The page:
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Posted on the 27 March 2014 by Sjhoneywell
Format: Turner Classic Movies on rockin’ flatscreen. Dangerous

Superstition is an odd thing. I don’t cotton to many of them; essentially, I’m not a believer in the idea that wearing a particular color is lucky or that certain events mean ill favor. Athletes (and many fans) are prone to superstition. So are actors. You’re not supposed to say “MacBeth” inside a theater, since the play is allegedly cursed. Telling an actor to break a leg is a long established traditional belief that wishing an actor good luck is the surest way to curse them. (Incidentally, you should never tell a dancer to break a leg, since it’s a possibility and career-threatening.) Dangerous, which features Bette Davis’s first Oscar-winning performance, explores this phenomenon and lends it a great deal of credibility.

Don Bellows (Franchot Tone) is a promising architect with the world in front of him. He’s mortgaged himself to the hilt to create a set of new estates for the wealthy and he has a pending marriage to Gail Armitage (Margaret Lindsay) to look forward to. Gail is supportive of everything Don does, making her the perfect patsy for the turn at the end of the first act.

One night, Don spots former stage actress Joyce Heath (Bette Davis) wildly drunken and sullen in a dive bar. Once the star of Broadway, Joyce has become a jinx, ruining lives and shows at every turn. Because of this, she’s been off the stage for years. As it happens, Don has a particular fascination with Joyce Heath. He credits a performance of hers with his decision to ditch his planned life and instead become an artist of some sort. Her passion for pursuing her art made him want to do the same thing. He feels beholden to her, and, unable to find where she actually lives, takes her to his place in the country to sleep off the effects of her long night of drinking.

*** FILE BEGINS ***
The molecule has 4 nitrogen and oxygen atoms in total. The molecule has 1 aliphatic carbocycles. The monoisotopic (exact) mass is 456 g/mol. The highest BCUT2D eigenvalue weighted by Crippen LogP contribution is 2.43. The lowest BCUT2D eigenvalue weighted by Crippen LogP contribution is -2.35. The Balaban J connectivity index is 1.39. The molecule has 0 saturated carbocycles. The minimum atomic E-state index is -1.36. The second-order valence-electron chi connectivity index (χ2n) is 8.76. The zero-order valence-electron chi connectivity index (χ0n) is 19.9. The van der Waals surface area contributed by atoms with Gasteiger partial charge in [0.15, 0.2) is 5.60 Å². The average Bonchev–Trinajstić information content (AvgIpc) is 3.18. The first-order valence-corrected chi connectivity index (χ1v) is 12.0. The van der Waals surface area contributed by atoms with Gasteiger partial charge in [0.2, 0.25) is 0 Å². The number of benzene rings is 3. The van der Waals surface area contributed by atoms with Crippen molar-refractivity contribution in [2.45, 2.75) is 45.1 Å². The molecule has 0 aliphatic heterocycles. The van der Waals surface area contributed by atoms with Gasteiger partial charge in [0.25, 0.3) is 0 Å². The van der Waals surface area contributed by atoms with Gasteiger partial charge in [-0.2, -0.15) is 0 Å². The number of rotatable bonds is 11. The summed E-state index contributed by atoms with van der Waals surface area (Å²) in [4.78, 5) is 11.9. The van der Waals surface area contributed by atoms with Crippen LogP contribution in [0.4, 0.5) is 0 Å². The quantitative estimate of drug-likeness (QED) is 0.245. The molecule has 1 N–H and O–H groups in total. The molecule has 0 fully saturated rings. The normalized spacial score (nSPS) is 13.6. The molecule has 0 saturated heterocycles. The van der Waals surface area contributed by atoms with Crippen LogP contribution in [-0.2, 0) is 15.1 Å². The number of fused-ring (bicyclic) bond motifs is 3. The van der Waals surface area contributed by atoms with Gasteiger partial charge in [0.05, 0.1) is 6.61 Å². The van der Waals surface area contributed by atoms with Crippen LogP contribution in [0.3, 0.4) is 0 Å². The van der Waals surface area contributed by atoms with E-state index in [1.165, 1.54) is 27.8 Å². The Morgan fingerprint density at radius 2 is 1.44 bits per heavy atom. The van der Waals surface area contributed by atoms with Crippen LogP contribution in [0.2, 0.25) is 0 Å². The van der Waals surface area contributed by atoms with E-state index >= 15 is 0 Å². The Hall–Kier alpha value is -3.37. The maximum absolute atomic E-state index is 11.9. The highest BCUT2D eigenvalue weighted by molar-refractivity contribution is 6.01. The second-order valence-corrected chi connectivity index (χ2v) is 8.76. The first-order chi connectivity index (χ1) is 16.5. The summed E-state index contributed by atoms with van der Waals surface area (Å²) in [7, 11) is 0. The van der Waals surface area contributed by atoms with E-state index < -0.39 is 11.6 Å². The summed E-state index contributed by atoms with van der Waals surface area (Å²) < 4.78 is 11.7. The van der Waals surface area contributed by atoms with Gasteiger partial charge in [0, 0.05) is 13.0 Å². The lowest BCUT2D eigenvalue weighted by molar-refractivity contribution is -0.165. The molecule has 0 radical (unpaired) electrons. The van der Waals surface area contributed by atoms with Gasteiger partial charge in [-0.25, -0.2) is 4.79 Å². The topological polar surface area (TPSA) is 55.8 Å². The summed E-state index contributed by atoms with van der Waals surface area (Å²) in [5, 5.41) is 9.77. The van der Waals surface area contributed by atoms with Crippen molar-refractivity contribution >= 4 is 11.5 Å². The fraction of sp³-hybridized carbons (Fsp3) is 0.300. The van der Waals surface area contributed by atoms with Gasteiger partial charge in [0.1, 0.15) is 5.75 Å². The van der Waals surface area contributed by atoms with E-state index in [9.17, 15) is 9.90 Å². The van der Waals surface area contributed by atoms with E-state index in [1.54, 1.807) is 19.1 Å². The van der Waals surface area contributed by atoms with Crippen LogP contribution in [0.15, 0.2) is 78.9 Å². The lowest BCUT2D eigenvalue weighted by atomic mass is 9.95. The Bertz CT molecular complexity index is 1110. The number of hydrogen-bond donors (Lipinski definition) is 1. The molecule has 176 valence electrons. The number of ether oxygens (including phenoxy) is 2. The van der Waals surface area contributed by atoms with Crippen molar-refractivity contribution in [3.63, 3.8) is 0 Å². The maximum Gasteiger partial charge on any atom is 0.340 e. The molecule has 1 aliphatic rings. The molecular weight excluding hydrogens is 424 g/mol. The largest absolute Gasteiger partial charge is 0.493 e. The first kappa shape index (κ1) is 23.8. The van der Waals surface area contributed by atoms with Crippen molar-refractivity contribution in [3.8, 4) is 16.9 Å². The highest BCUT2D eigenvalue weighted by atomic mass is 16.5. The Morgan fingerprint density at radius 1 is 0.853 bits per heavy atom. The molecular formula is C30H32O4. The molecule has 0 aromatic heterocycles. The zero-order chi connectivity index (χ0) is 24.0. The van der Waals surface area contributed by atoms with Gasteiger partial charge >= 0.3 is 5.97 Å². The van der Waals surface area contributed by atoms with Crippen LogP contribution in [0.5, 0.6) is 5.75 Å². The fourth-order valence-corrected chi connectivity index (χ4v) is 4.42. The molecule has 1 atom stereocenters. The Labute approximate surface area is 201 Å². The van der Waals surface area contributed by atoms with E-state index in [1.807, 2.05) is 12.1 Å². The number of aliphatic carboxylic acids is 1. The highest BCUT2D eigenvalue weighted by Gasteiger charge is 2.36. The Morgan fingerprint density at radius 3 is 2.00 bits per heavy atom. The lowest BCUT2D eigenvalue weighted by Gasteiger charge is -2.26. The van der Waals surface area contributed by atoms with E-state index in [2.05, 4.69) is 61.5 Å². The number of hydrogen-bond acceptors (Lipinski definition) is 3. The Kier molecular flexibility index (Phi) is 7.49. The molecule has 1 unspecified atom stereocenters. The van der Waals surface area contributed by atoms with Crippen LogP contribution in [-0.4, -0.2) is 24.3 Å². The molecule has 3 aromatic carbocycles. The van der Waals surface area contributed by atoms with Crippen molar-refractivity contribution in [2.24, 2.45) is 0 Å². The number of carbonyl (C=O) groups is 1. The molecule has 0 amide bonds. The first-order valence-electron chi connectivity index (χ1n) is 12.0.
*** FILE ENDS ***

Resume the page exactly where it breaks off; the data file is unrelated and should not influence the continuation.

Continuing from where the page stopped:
Things progress, and quite naturally, feelings develop between them. Don is torn between his responsible and sensible relationship with Gail and his renewed infatuation with Joyce. He sort of tells Gail about his infatuation and she tells him that she would never be able to marry him in that situation, causing a split between them. Liberated from his previous romantic obligations, Don sinks all of the money he’s borrowed for his new estates into financing a new play starring Joyce. He also demands that she marry him, something she is oddly against. As we spin into the short third act, we discover that Joyce Heath has a number of dark secrets beyond the ones we already knew about.

The third act might well be what saves this film. Before this, it’s incredibly predictable. Actually, the conclusion of the third act is pretty predictable as well, but at least it goes to some interesting places. Joyce’s dark secret isn’t terribly surprising, but what happens because of it is. All told, there are about 15 minutes of really interesting and daring cinema here, while the rest can be seen coming from a mile off. But that 15 minutes is awfully good.

That’s really the biggest issue I have with Dangerous--I knew what was going to happen long before it did for the bulk of the running time. The real reason to watch this is for Bette Davis and not really for any other reason. There are some moments of Davis overacting terribly, but also moments of real subtlety that at this point in her career, she’d already developed quite a number of solid chops. It’s almost impossible to watch anyone else when she’s on the screen here, which allows us to overlook some fairly wooden performances from some of the bit players.

For what it’s worth, Dangerous isn’t a terrible film, but I have a hard time calling it a great one. Davis’s performance may well be Oscar-winning for its year, but it doesn’t hold a candle to most of her others that I’ve seen. It’s still worth watching for her, but it’s far down on the list of Davis performances worth seeing.

I should say something about Franchot Tone, I suppose. He’s fine and less wooden than many of the people in the film. He makes a good foil for Davis, particularly in the third act. I’ve always found Tone to be sort of a non-factor in most of his films. He breaks the surface of the water a couple of times here (particularly in the final 10 minutes), but he’s still kind of an acting non-entity for me, and this film didn’t change my opinion.

Why to watch Dangerous: Bette Davis in her prime.
Why not to watch: It’s predictable in the manner of many a film of this era.

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